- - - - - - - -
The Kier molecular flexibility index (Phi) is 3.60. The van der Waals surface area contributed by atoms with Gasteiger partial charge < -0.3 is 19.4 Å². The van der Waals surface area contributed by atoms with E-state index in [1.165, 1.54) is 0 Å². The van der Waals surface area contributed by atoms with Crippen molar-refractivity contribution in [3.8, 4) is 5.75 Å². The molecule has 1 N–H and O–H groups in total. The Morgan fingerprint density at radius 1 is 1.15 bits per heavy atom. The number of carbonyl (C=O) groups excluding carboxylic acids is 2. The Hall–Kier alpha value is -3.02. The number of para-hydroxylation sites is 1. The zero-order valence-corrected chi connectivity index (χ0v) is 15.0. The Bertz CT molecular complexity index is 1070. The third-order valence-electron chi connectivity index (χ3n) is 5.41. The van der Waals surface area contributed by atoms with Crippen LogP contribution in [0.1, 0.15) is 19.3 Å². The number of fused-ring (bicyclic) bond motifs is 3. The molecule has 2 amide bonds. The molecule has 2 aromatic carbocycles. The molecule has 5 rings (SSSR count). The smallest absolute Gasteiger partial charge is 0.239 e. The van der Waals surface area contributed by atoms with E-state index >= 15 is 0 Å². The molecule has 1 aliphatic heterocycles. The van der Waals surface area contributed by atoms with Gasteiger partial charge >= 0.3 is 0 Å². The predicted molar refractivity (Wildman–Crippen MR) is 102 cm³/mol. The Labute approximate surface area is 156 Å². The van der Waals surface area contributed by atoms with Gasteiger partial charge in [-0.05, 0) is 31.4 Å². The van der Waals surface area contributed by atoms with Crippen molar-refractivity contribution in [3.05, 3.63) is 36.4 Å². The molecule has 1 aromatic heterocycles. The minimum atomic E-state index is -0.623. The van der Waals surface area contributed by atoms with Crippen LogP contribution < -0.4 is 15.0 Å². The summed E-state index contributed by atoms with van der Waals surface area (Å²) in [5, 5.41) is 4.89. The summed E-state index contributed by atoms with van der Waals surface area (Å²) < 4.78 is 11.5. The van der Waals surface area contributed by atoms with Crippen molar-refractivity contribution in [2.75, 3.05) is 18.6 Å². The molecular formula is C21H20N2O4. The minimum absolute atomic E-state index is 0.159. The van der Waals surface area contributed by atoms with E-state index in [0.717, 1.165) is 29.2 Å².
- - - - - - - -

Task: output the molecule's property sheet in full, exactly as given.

The Kier molecular flexibility index (Phi) is 3.60. The van der Waals surface area contributed by atoms with Gasteiger partial charge < -0.3 is 19.4 Å². The van der Waals surface area contributed by atoms with E-state index in [1.165, 1.54) is 0 Å². The van der Waals surface area contributed by atoms with Crippen molar-refractivity contribution in [3.8, 4) is 5.75 Å². The molecule has 1 N–H and O–H groups in total. The Morgan fingerprint density at radius 1 is 1.15 bits per heavy atom. The number of carbonyl (C=O) groups excluding carboxylic acids is 2. The Hall–Kier alpha value is -3.02. The number of para-hydroxylation sites is 1. The zero-order valence-corrected chi connectivity index (χ0v) is 15.0. The Bertz CT molecular complexity index is 1070. The third-order valence-electron chi connectivity index (χ3n) is 5.41. The van der Waals surface area contributed by atoms with Crippen LogP contribution in [0.1, 0.15) is 19.3 Å². The number of fused-ring (bicyclic) bond motifs is 3. The molecule has 2 amide bonds. The molecule has 2 aromatic carbocycles. The molecule has 5 rings (SSSR count). The smallest absolute Gasteiger partial charge is 0.239 e. The van der Waals surface area contributed by atoms with E-state index >= 15 is 0 Å². The molecule has 1 aliphatic heterocycles. The van der Waals surface area contributed by atoms with Gasteiger partial charge >= 0.3 is 0 Å². The predicted molar refractivity (Wildman–Crippen MR) is 102 cm³/mol. The Labute approximate surface area is 156 Å². The van der Waals surface area contributed by atoms with Gasteiger partial charge in [-0.05, 0) is 31.4 Å². The van der Waals surface area contributed by atoms with Crippen molar-refractivity contribution in [3.05, 3.63) is 36.4 Å². The molecule has 1 aromatic heterocycles. The minimum atomic E-state index is -0.623. The van der Waals surface area contributed by atoms with Crippen LogP contribution < -0.4 is 15.0 Å². The summed E-state index contributed by atoms with van der Waals surface area (Å²) in [5, 5.41) is 4.89. The summed E-state index contributed by atoms with van der Waals surface area (Å²) < 4.78 is 11.5. The van der Waals surface area contributed by atoms with Crippen molar-refractivity contribution in [2.75, 3.05) is 18.6 Å². The molecular formula is C21H20N2O4. The minimum absolute atomic E-state index is 0.159. The van der Waals surface area contributed by atoms with E-state index in [0.717, 1.165) is 29.2 Å².